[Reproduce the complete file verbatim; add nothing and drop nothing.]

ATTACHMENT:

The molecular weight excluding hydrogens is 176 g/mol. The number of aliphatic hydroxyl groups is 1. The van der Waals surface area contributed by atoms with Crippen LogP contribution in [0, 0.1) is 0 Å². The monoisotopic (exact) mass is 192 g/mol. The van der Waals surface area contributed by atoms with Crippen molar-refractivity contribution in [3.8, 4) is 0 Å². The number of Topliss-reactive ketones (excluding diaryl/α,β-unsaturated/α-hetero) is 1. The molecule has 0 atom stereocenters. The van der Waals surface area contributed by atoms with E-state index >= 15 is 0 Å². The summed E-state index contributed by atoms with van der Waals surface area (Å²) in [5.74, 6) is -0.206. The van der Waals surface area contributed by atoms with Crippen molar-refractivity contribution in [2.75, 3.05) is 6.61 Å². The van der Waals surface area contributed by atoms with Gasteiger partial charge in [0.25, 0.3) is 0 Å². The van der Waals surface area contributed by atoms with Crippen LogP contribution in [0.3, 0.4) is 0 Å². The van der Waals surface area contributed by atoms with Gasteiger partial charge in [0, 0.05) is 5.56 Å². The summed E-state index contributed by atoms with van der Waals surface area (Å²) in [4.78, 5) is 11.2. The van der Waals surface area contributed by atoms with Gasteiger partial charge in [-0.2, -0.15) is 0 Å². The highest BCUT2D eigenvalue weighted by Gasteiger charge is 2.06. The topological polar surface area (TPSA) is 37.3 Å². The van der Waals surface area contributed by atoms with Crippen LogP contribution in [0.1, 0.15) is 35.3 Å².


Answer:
The molecular weight excluding hydrogens is 176 g/mol. The number of aliphatic hydroxyl groups is 1. The van der Waals surface area contributed by atoms with Crippen LogP contribution in [0, 0.1) is 0 Å². The monoisotopic (exact) mass is 192 g/mol. The van der Waals surface area contributed by atoms with Crippen molar-refractivity contribution in [3.8, 4) is 0 Å². The number of Topliss-reactive ketones (excluding diaryl/α,β-unsaturated/α-hetero) is 1. The molecule has 0 atom stereocenters. The van der Waals surface area contributed by atoms with E-state index >= 15 is 0 Å². The summed E-state index contributed by atoms with van der Waals surface area (Å²) in [5.74, 6) is -0.206. The van der Waals surface area contributed by atoms with Crippen molar-refractivity contribution in [2.75, 3.05) is 6.61 Å². The van der Waals surface area contributed by atoms with Gasteiger partial charge in [0.25, 0.3) is 0 Å². The van der Waals surface area contributed by atoms with Crippen LogP contribution in [0.3, 0.4) is 0 Å². The van der Waals surface area contributed by atoms with Gasteiger partial charge in [0, 0.05) is 5.56 Å². The summed E-state index contributed by atoms with van der Waals surface area (Å²) in [4.78, 5) is 11.2. The van der Waals surface area contributed by atoms with Gasteiger partial charge in [-0.2, -0.15) is 0 Å². The highest BCUT2D eigenvalue weighted by Gasteiger charge is 2.06. The topological polar surface area (TPSA) is 37.3 Å². The van der Waals surface area contributed by atoms with Crippen LogP contribution in [0.1, 0.15) is 35.3 Å².